While not a flaw of the new Exchange 2013 features, it would be nice to see the analytics given some more attention. Keyword statistics are helpful, but more metrics would be nice in both quality and quantity. So much data is collected that it would be helpful to see more upgrades such as views and data breakdowns, filtering within results, grouping by domains, sent to or received from, search expressions, addresses, conversation count, etc.. A syntax builder would also be a nice touch when setting up complex search criteria.
Another item that should be taken into consideration is that the Search Foundation is based on an index and indexes cannot store all details of all items found in the data stores. Significant improvements have been made in reporting unsearchable items (i.e. those that could not be indexed). However, the administrator can improve the processing even further by adding to the default deployment. For example, Search Foundation does not process OneNote or Publisher items natively and needs to have the appropriate iFilters deployed to index those items successfully. End-users should be made aware of the limitations of the indexing mechanism in their particular environment so they can correctly scope their searches and handle the unsearchable exceptions.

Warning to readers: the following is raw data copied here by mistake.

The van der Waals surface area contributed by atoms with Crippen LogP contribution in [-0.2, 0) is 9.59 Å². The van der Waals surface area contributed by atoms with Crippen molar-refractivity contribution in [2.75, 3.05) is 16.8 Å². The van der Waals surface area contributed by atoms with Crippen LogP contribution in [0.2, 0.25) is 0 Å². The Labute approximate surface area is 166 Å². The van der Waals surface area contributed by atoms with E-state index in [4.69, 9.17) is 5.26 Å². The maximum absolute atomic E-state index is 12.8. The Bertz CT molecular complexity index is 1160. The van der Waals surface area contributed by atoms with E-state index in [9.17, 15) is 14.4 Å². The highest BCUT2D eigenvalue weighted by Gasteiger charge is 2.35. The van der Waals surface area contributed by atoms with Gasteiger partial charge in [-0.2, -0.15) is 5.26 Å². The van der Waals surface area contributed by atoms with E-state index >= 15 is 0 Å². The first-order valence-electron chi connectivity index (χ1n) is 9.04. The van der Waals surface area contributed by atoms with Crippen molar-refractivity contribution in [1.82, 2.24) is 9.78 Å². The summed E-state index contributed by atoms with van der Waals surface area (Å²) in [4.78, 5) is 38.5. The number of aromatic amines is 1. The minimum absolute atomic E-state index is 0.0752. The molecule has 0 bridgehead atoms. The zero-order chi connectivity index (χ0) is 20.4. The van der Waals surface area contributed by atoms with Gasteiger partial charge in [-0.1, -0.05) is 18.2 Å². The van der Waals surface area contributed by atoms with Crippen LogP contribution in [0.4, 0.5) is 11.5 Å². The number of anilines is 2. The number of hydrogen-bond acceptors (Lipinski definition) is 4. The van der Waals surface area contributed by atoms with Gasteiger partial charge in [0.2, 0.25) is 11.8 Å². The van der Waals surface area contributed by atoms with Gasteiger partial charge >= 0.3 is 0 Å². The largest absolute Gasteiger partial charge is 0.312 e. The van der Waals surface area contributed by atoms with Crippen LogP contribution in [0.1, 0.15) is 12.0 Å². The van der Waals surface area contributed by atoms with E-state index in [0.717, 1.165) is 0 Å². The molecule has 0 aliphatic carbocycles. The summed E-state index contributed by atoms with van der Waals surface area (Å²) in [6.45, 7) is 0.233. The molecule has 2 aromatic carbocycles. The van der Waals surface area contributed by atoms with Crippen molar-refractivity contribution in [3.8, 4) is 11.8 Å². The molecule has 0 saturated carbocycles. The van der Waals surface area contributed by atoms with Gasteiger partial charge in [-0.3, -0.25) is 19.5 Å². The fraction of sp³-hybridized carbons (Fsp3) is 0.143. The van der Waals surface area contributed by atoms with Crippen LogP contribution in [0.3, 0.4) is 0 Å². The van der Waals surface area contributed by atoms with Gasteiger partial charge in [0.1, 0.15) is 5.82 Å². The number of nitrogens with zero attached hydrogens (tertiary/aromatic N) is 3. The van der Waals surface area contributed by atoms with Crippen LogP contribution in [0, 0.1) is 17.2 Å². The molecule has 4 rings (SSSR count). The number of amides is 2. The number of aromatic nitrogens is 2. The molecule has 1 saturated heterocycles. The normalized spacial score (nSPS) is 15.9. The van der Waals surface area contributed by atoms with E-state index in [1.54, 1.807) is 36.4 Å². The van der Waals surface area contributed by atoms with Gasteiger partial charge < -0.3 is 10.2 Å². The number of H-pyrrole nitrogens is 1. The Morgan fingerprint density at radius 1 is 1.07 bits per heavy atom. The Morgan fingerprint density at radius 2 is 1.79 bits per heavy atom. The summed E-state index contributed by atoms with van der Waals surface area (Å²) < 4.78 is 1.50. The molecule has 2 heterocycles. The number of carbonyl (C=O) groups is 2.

Aside from these quibbles, it is interesting to hear that some organizations are taking a ‘wait and see’ attitude to Exchange 2013. Many are looking forward to the upgrades in Service Pack 1. If Exchange 2010 is any guide, SP1 one will bring a host of improvements and some of these challenges or concerns may even be addressed.[hs_action id=”4086″]
I hope this brief overview helps with your understanding of the e-discovery features in Exchange 2013. Keep an eye out on this space for upcoming articles including a practical guide for setting up In Place eDiscovery as well as a review of the new SharePoint 2013 based eDiscovery Center.